A new mayor, City Council President and City Council members took office this week during one of the toughest times the city has faced in decades. Two crises await our new lawmakers that they need to respond to with urgency and expediency — a pandemic and ceaseless murder rate, both of which are taking lives at unacceptable numbers. As Mayor Brandon Scott said during his inaugural speech: “I have hope, but I am not naive to the challenges we face.”
It will take innovative ideas to stop the killings and respond to the economic fallout of the pandemic in a city already beset by high unemployment and rates of poverty, and with a business community that has lost faith in leadership. Voters made it clear in the last election that they wanted change, and our elected officials must live up to that promise. We need leadership to employee big and radical new ideas — and to be bold. We cannot afford to give leaders who fall short a pass or to risk Baltimore falling into a place that it can’t recover from.
The city is going to need all the state and federal aid it can get to recover from the pandemic, a process that could take several years. To do that we need to mend relations with the state, as Baltimore often seems like the stepchild jurisdiction in Gov. Larry Hogan’s eyes. We also need to employ someone with strong federal connections to identify and take advantage of programs the city may be missing out on. Former mayoral candidate Mary Miller recommended during her run that the city needs to do a better job accessing federal disaster aid, and she is right.
Baltimore’s crime problem is a black eye on the city that must be addressed aggressively. Residents have fled the city because of it, tourists are too scared to come downtown, and businesses have left or contemplated it. Crime is more than a public safety issue; it is an economic development and quality of life issue, as well. The Baltimore Police Department rolled out a new crime-fighting plan recently that called for a holistic approach to crime, but we have heard this song and dance before. This time around, the city needs to truly employ this tactic and make real investments in poor neighborhoods. We must see a drop in homicide numbers and less talk about how it will take time to change.
Reducing crime is just one of the steps that must be met to make the city attractive for companies to set up shop, or remain, here. When is the last time we have heard the kind of business announcement like that made recently in Baltimore County, declaring that spice maker McCormick & Co. plans to open its largest-ever distribution center in Sparrows Point? Some decisions as of late, including requiring Baltimore to hire back hotel workers, don’t suggest that Baltimore is a business-friendly city. The coronavirus economy is already resulting in a loss of businesses; the city can’t afford to lose more because of its decision making.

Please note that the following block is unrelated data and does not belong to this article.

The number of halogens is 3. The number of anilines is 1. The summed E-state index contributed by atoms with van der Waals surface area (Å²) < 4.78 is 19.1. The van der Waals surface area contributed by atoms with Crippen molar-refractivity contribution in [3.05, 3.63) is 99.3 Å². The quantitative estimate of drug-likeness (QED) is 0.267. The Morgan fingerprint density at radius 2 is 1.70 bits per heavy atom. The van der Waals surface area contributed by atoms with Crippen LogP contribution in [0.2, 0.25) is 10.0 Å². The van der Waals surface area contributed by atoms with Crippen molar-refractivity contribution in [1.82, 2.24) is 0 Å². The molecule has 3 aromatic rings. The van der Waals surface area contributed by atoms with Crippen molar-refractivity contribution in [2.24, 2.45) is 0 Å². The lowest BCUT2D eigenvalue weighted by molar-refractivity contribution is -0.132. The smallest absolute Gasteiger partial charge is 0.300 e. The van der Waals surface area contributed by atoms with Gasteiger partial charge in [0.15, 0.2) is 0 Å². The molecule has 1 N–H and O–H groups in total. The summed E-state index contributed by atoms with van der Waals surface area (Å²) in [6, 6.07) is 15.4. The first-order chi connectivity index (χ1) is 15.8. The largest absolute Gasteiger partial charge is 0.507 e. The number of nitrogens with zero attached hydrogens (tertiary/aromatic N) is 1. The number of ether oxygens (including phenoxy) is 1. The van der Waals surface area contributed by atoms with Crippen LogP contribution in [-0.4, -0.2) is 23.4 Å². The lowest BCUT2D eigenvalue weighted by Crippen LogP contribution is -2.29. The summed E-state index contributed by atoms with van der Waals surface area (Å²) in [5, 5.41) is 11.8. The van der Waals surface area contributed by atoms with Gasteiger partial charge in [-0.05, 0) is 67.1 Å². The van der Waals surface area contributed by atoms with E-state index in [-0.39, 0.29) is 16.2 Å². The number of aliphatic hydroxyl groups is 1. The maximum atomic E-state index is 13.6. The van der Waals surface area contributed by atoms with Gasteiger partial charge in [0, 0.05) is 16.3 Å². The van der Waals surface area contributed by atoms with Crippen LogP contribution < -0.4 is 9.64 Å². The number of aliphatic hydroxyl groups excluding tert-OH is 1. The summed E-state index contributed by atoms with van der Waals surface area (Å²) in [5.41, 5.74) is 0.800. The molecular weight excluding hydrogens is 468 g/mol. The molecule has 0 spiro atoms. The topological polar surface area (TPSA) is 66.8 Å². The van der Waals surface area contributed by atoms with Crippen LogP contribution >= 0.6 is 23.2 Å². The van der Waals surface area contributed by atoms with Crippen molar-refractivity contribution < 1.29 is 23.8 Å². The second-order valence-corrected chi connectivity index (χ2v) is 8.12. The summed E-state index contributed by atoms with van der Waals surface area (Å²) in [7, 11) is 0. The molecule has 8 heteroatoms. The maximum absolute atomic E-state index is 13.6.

The City Council and mayor need to start working now on a strong economic strategy focused on the city’s strengths — health care, research and development, and tourism and hospitality. These industries employ thousands and are likely to last. Any economic strategy should include a strong equity and inclusion component, so that we are building wealth for everyone and not just a few. Transportation also needs to be a part of the plan, so that our residents can get to jobs. The city needs to address the problems of today while planning for what’s to come. A city that is looking forward, while addressing the current crises, will be better prepared to recover after the pandemic.
The city should also start setting its sights on revitalizing the Inner Harbor. Put a plan in place now for when the time is right. Once the jewel of the city, the waterfront attraction that brought tourists for weekend visits and residents and downtown workers out for a bite to eat, has lost its luster and suffers from shuttered businesses and a lack of investment even before the pandemic. COVID-19 has only hastened its decline. When you Google “Inner Harbor,” the first question that pops up is “Is the Inner Harbor safe?” This is not the message we want to send.
We hope the City Council and Mr. Scott will work together as they steer the city out of the pandemic. That did not appear to be the case with Bernard C. “Jack” Young in the mayor’s office. But we also need a strong checks and balances system, given recent corruption scandals. Mr. Scott was among a group of young progressive officials on the City Council who vowed change in government, and together they passed groundbreaking legislation to hold city officials more accountable. He supported many of these same council members on his ticket this election. But now that he is mayor, we need council members to make sure they don’t become a rubber stamp to their ally. Otherwise, their changes will be meaningless. We employ the council to in part hold Mr. Scott accountable.
Lastly, Baltimore’s leaders must make the city a place for residents to be proud to call home. There is much to love about Baltimore, but it gets undermined by high taxes, not-so-great schools, trash-strewn streets, graffiti-covered buildings and high crime. Fix the basics, and the narrative will change on its own.
These are just a few suggestions. We wish Mr. Scott and the City Council success. If they do well, than so does the city. Baltimore needs strong leadership more than ever now if we have any hopes for a bright future.
The Baltimore Sun editorial board — made up of Opinion Editor Tricia Bishop, Deputy Editor Andrea K. McDaniels and writer Peter Jensen — offers opinions and analysis on news and issues relevant to readers. It is separate from the newsroom.